A Break from Marital Turbulence or Personal Beliefs: Exploring Legal Separation in South Carolina
Are you considering a legal separation in South Carolina? Whether it’s due to personal beliefs, a desire for a break, or as a prerequisite to obtaining a no-fault divorce, you likely have numerous questions about the legal aspects and implications of this decision. At Garrity Traina, we understand the emotional challenges of such a situation. Our team is here to provide answers and support you through this tough time. In this article, we’ll address some commonly asked questions about legal separation in South Carolina.
Is Legal Separation the Same as Divorce?
No, legal separation and divorce are different concepts. While some states recognize legal separations as a formal parting of ways that keeps a marriage intact, South Carolina courts do not. In South Carolina, couples are either legally married or unmarried, with no middle ground. When spouses separate in South Carolina, it simply means that they are living apart from one another in different homes.
However, South Carolina family courts issue Orders of Separate Support and Maintenance as an alternative to legal separation. These orders outline how separating parties will handle important issues such as property division, alimony, custody, and child support until they obtain a divorce order that legally terminates their marriage. It’s essential to note that a couple with an Order of Separate Support and Maintenance remains legally married until the court grants their divorce order.
The Benefits of Legal Separation Pending Divorce
While South Carolina may not officially recognize legal separation, pursuing a legal separation pending divorce can offer several benefits. An Order for Separate Support and Maintenance can protect the financial interests of each spouse and the financial needs of any minor children during the separation period.
Waiting for the requisite one-year separation period to obtain a no-fault divorce may seem tempting. However, many things can occur during this time. Either party might accumulate debts, attempt to conceal marital assets or require financial support for young children. With a temporary separation order, you can start addressing these issues and finding solutions that cannot be postponed until the final divorce hearing.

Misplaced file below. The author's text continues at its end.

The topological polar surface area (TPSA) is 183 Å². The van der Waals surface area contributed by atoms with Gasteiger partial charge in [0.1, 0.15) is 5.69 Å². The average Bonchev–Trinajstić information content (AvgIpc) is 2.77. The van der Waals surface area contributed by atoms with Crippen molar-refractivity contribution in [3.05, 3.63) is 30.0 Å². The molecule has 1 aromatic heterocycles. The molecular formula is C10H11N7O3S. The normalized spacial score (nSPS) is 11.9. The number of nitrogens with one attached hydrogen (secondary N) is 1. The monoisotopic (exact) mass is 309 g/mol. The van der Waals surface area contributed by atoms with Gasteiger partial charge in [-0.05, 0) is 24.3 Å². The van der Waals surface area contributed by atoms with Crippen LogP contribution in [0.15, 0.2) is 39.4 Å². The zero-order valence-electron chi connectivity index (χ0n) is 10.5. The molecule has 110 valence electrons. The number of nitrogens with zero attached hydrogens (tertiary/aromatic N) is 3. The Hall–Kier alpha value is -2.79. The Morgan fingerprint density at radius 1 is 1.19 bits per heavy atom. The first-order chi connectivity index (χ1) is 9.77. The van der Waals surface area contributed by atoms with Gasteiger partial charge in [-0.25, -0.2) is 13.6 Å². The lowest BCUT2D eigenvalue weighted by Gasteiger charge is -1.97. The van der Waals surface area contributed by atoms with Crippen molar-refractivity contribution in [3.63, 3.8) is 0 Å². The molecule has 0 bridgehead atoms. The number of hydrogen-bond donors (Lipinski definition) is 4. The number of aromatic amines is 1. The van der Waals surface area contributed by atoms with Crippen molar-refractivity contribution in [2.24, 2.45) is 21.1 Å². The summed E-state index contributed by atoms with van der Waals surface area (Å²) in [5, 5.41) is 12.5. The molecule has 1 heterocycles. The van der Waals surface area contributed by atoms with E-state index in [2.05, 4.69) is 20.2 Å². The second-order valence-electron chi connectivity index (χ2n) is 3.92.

When you file an Order for Separate Support and Maintenance, you can also request a divorce as part of that action. However, you must first meet the requirement to live separate and apart for one year or prove the existence of one of the following grounds for a fault-based divorce:
- Habitual intoxication
- Physical cruelty
Understanding an Order of Separate Support and Maintenance
An Order of Separate Support and Maintenance is a temporary legal order that outlines how separating spouses handle finances, child-rearing, and other essential matters while separated, regardless of whether they intend to pursue a divorce. These orders play a crucial role in many divorces since South Carolina requires parties to live apart for at least one year to obtain a no-fault divorce.
To fulfill the one-year separation requirement, spouses must live in different locations. Merely sleeping in separate beds or different rooms within the same household does not constitute living separately in a legal sense. While couples do not necessarily need to obtain Orders of Separate Support and Maintenance to begin living separately, these orders often help ensure that separating spouses protect their best interests before the divorce.
When attending hearings to seek Orders of Separate Support and Maintenance, separating couples can request the court’s intervention in addressing various issues, including:
- Division of marital property, assets, and debts
- Determining who will remain in the marital home
- Child custody, visitation, and child support
- Alimony arrangements
- Vehicle ownership and title transfers
- Control of joint accounts
- Family health insurance maintenance
- Need for restraining orders
Seeking an Order of Separate Support and Maintenance
Either party can pursue an Order of Separate Support and Maintenance in South Carolina if they live apart or have grounds for a fault-based divorce. The process of obtaining the court order typically follows these steps:
- One spouse, known as the “plaintiff,” files a Summons and Complaint for the Order of Separate Support and Maintenance.
- The plaintiff also submits a Notice and Motion for Temporary Relief.
- The plaintiff serves the other spouse, referred to as the “defendant,” or their attorney with the Summons, Complaint, and Notice and Motion for Temporary Relief.
- Once served, the defendant has 30 days to respond to the court.
- After the defendant responds or 30 days elapse, a family law judge presides over the case, resolving outstanding issues or approving the order. The order remains in effect until the parties obtain a final divorce order.
Legal Separation vs. Divorce: Key Differences
One crucial distinction between legal separation and divorce in South Carolina is that the state still considers a separated couple legally married. Therefore, partners who have separated but not divorced cannot remarry, regardless of whether they live apart. It’s important to note that dating others during legal separation could potentially provide grounds for an at-fault divorce based on adultery, which could impact your legal case.
How a South Carolina Family Law Attorney Can Assist You
Filing for divorce or seeking legal separation in South Carolina can be a complex and emotionally challenging process. However, having a knowledgeable family law attorney by your side can make it considerably easier. If you have questions about legal separation in South Carolina or wish to discuss your case with a lawyer, contact Garrity Traina today for your initial consultation.
Visit Our Family Law Law Offices